While weather-related disasters happen regularly, protective infrastructure and building codes usually prevent population loss. Hurricane Katrina’s devastating effects on New Orleans’ levee system and the built environment in other coastline communities in the Gulf of Mexico in 2005 is the exception that proves this rule. Or is it? Empirical studies of hurricane exposure and county-level population change show heterogeneous patterns of post-hurricane population trends. This presentation reviews research on this topic using the weather and population data currently available, and then considers the data and methods that would allow us to answer key questions about disaster-related migration in the US. Specifically, which disasters produce out-migration responses? Where have residents who migrated from disaster-affected places resettle? How do migration systems help us predict post-disaster residential mobility? Which types of residents are most likely to move from disaster-affected places? A transdisciplinary and community-engaged research team is necessary to effectively pursue this research agenda and use that knowledge to prepare for and protect against disaster impacts.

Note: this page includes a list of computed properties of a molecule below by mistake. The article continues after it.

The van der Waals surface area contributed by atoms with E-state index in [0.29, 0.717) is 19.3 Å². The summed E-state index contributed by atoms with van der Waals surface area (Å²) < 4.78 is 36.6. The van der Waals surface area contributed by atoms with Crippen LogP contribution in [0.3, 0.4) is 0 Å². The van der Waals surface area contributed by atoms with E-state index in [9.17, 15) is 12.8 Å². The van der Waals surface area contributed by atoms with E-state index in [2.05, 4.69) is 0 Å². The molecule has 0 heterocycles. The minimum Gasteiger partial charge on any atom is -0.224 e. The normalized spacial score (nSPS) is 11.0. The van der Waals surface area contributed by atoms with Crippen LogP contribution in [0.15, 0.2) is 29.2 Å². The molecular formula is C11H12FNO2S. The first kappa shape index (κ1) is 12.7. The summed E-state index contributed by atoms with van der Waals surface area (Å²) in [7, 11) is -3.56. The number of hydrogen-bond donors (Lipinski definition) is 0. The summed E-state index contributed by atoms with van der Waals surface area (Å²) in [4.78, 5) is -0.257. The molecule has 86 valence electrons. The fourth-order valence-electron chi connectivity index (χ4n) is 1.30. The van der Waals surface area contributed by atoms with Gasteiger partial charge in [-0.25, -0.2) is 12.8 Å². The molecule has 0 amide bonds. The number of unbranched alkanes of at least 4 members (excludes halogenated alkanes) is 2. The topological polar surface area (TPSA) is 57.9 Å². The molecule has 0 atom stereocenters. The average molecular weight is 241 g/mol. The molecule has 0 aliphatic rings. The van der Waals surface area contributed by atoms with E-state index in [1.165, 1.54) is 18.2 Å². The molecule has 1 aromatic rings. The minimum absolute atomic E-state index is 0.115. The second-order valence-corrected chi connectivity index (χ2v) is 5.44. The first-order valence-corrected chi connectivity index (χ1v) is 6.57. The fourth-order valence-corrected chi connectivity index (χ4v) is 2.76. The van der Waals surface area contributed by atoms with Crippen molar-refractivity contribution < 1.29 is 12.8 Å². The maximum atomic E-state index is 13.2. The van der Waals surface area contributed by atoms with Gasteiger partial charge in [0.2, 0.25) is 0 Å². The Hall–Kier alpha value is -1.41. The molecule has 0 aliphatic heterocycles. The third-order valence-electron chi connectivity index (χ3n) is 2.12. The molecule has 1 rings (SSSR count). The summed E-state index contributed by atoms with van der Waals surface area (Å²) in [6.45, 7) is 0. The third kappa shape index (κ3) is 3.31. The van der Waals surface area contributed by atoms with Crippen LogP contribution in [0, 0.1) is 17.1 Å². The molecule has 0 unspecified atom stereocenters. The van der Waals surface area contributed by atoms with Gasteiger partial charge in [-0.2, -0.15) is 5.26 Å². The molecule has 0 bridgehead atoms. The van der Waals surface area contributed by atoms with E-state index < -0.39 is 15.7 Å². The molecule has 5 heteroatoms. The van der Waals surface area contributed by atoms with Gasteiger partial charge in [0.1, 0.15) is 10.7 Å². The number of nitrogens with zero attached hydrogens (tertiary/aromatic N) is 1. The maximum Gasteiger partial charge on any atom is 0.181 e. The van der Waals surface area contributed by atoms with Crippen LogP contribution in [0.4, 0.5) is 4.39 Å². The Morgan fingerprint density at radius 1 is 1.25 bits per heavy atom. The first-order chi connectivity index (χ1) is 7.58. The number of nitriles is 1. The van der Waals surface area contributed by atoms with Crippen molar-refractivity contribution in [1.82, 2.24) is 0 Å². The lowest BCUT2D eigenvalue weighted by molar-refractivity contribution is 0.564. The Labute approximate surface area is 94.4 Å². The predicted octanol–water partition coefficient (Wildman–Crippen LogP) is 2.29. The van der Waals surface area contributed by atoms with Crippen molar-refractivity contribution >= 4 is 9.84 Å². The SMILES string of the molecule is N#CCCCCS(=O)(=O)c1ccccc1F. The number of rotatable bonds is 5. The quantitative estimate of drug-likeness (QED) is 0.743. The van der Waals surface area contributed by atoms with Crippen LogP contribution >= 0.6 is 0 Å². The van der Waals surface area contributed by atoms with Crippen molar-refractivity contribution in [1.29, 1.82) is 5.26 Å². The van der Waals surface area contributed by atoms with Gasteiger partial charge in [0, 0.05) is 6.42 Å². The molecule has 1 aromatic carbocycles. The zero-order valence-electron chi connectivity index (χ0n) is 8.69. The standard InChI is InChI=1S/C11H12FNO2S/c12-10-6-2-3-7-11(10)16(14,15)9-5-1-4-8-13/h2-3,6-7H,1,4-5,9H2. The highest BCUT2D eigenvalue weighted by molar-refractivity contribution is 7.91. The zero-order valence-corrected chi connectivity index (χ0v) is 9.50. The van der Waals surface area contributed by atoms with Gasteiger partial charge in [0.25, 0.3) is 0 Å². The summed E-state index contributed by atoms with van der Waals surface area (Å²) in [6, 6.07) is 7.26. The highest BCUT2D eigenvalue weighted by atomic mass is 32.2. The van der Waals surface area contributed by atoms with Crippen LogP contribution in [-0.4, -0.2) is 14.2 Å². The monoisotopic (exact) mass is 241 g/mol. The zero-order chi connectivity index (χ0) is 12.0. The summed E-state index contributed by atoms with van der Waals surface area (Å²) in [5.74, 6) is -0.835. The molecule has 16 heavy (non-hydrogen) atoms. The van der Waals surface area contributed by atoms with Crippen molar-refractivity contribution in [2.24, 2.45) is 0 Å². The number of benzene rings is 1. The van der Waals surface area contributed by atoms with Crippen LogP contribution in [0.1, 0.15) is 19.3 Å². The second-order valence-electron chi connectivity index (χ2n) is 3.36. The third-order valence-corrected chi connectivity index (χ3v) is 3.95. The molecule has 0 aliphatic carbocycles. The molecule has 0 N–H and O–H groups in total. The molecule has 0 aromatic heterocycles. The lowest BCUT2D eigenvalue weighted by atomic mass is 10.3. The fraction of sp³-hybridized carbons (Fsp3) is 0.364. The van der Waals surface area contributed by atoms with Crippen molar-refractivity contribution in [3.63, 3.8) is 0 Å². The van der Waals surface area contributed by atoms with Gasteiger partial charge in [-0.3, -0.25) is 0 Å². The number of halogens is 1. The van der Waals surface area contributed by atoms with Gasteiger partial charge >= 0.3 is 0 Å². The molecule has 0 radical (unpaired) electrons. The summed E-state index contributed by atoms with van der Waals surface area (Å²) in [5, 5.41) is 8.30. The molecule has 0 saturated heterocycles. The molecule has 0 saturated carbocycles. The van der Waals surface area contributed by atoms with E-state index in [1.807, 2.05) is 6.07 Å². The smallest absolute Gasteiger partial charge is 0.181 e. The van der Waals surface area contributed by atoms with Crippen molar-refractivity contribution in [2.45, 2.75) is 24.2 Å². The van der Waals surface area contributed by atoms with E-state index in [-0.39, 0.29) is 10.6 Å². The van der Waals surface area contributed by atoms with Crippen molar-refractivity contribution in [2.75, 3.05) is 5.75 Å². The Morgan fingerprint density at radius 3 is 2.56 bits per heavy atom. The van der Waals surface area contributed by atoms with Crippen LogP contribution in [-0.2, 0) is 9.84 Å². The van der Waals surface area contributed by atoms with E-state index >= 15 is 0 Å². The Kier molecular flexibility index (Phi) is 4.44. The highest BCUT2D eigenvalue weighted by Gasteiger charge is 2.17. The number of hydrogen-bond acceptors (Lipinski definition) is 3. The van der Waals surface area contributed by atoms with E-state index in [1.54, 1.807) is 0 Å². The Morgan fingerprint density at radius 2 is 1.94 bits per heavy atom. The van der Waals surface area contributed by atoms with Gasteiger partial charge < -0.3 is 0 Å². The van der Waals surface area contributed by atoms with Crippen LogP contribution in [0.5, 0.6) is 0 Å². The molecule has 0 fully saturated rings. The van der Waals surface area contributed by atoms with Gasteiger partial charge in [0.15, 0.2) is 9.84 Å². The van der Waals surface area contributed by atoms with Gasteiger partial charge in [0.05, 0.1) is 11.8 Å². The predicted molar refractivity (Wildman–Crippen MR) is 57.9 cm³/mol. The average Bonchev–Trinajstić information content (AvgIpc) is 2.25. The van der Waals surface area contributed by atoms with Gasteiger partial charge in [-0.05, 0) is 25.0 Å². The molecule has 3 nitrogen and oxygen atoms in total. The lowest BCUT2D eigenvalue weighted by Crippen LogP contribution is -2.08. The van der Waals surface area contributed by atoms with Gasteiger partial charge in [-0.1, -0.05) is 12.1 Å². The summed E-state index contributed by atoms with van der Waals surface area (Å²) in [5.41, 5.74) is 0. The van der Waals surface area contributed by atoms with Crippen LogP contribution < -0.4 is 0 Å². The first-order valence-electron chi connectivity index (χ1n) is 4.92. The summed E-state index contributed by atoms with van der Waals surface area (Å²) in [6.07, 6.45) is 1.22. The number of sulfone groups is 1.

Elizabeth Fussell is Professor of Population Studies and Environment & Society at Brown University and Editor-in-Chief of the Springer journal, Population & Environment. She earned her doctoral degree in Sociology from the University of Wisconsin-Madison and was a postdoctoral fellow at the Population Studies Center at the University of Pennsylvania. Fussell’s research focuses on the causes and consequences of migration. Since 2005, when she was an Assistant Professor at Tulane University and Hurricane Katrina hit the Gulf Coast, she has investigated the long-term effects of that disaster on the residential mobility, health, and wellbeing of the residents of New Orleans using innovative methods and datasets. She has extended this research agenda to study the effects of hurricanes and other exogenous shocks on migration and internal migration systems in the United States with a new focus on Puerto Rico. Fussell’s research is supported by the National Institutes of Health, the National Science Foundation, and the Russell Sage Foundation. Her research findings are published in Nature Climate Change, Demography, American Journal of Public Health, Nature Reviews Earth & Environment, Population, Space, & Place, Population & Environment, and Social Science & Medicine among other scholarly journals. Fussell is an author on the Fifth National Climate Assessment’s Chapter on Human Social Systems.